As noted in the previous section, after you generate an InterSystems IRIS web client class, you do not usually edit the generated class. Instead you write code that creates an instance of that web client and that provides provide client-side error handling. In this code, do the following:

  1. Create an instance of the web client class.

  2. Set its properties. Here you can control items such as the following:

    • Endpoint of the web client (the URL of the web service it uses). To control this, set the Location property, which overrides the LOCATION parameter of the web client class.

    • Settings that designate a proxy server.

    • Settings that control HTTP Basic authentication.

    See the next section in this topic as well as the topic “Fine-Tuning a Web Client in InterSystems IRIS.”

  3. Invoke the methods of the web client as needed.

  4. Perform client-side error handling. See the topic “SOAP Fault Handling.”

  5. Optionally examine the HTTP response received by the web client, as described later in this topic.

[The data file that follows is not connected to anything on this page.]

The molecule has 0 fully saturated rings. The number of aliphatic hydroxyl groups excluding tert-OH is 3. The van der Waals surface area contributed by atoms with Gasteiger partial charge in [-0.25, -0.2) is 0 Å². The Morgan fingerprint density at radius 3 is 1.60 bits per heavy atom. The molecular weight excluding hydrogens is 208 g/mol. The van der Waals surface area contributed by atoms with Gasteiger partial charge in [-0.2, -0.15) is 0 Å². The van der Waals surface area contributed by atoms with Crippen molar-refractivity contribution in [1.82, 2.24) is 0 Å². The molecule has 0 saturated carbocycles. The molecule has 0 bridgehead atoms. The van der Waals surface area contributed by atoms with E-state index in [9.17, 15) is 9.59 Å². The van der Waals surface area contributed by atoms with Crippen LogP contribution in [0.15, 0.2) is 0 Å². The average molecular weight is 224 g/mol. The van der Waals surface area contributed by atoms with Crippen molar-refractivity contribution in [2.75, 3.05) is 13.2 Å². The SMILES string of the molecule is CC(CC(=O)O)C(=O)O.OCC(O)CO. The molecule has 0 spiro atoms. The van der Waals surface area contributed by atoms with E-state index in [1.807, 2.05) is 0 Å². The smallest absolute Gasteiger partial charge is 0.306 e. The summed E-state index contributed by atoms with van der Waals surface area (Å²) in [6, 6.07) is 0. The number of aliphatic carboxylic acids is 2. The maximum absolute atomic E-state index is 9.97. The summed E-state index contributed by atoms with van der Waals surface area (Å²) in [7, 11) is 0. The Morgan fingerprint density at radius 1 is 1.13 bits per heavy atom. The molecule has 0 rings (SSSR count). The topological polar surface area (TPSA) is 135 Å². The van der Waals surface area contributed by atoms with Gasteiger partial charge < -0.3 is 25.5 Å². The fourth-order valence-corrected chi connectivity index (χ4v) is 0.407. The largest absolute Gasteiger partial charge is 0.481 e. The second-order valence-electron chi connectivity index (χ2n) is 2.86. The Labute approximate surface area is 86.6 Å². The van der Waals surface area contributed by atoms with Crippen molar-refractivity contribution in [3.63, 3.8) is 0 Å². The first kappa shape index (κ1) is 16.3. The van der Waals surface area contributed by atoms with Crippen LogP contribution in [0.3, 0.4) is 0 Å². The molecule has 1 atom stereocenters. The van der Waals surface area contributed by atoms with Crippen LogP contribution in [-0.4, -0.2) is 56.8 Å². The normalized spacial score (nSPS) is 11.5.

The following shows a simple example, from a session in the Terminal:

GSOAP>set client=##class(Proxies.CustomerLookupServiceSoap).%New()

GSOAP>set resp=client.GetCustomerInfo("137")
 
GSOAP>w resp
 
11@Proxies.CustomerResponse

GSOAP>w resp.Name
Smith,Maria
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Example 1: Using the Client That Uses Wrapped Messages

In this example, we create a wrapper class for a web client that uses wrapped messages. To use the example GSOAPClient.AddComplex.AddComplexSoap shown previously, we could create a class like the following:

Class GSOAPClient.AddComplex.UseClient Extends %RegisteredObject
{

ClassMethod Add(arg1 As ComplexNumber, arg2 As ComplexNumber) As ComplexNumber
{
    Set client=##class(AddComplexSoap).%New()